A week after Dropbox acquired audio streaming service Audiogalaxy, the cloud storage service has added cloud-based photo organiser Snapjoy to its kitty of services.

Snapjoy is a photo library where users can organise and collect photos spread across multiple online and offline sources like desktops, phones, Flickr, etc. to be stored in one large cloud-based account. Using Snapjoy, users can view these images online or via an iOS app. These images can also be shared with friends.

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Shifting focus to photographs

As a fellow Y Combinator company, we’ve always admired Dropbox and loved their product. From the moment we met the founders, it was clear we shared a common goal. By combining forces with their amazing team, we can leverage the technology and scale of their platform and focus on what matters — delivering an incredible photo experience to over 100 million people,” said the Snapjoy team in a blog post announcing their merger with Dropbox. 

Snapjoy will no longer be taking new signups even though existing users can keep using the services like they did before. Financial details of the deal have not been revealed yet.

Dropbox acquired Audiogalaxy last week adding fuel to the rumours that it could be looking at developing a cloud-based music service some time soon. Audiogalaxy wrote in a blog post after the announcement, “Over the last few years we’ve built a wonderful music experience on the web and mobile devices, attracting loyal users from all over the world. We are excited about the opportunity to join the amazing folks at Dropbox and bring great new experiences to 100M+ Dropbox users.

Audiogalaxy too suspended new signups post the announcement and announced that playlists built by users will be available only till the end of the year. The service will shut down completely by the end of the year.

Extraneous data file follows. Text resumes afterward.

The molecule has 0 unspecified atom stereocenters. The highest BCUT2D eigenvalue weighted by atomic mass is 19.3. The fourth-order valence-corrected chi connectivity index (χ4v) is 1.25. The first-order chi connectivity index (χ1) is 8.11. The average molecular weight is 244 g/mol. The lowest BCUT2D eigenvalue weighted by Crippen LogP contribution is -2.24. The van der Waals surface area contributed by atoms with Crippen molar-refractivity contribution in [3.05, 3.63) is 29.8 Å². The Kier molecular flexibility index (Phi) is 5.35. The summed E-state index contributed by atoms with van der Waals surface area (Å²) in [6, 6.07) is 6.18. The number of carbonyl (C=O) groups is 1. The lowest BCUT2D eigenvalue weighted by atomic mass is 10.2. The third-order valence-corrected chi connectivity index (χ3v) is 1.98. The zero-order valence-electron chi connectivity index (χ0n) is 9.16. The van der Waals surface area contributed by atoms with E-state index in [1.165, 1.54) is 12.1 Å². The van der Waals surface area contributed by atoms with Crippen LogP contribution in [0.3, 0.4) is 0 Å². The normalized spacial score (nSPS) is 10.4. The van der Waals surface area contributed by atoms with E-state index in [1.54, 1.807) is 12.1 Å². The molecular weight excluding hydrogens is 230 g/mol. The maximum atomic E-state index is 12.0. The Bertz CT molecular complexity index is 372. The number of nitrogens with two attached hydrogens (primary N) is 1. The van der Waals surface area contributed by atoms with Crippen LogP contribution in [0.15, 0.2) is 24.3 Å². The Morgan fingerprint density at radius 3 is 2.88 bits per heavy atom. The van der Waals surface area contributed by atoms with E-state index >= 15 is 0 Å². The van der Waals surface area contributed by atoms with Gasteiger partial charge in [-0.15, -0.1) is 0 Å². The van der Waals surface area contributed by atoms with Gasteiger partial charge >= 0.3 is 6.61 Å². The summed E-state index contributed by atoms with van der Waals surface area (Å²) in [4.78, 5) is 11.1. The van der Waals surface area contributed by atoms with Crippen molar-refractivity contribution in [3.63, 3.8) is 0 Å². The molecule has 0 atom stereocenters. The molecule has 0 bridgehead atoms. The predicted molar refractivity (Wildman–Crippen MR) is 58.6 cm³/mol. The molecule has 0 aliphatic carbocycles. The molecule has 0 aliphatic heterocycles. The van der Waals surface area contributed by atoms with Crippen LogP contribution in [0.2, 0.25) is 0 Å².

In November, Dropbox rolled out an update to its iOS app, releasing v1.5.7. The update came with improved video streaming capabilities. It also brought with it support for languages like Italian and Iberian Spanish. Interestingly, the update offered support for password-protected Office documents for iOS 6. Lastly, some bug fixes and performance improvements were also included.

The Android app received an update in October, a while before the iOS app did. Version 2.2 of Dropbox for Android added a new Photos tab where users could view all their photos and videos. The Uploads option was moved to the menu in the file browser. A host of ‘under-the-hood bug fixes and tune-ups’ were also added.

Newer features like upload notifications, uploading images in the background using Wi-Fi or data plans endeared the app to users. To add icing on the cake, Dropbox allowed users up to 3GB of free space for uploading photos automatically, in 500MB increments.

Dropbox flawlessly manages to connect all your smart devices like PC, iOS devices and Android ones to a reliable cloud service. With its free storage capacity and interconnectivity, Dropbox has acquired quite a fan following and the Snapjoy merger will only increase it manifold.

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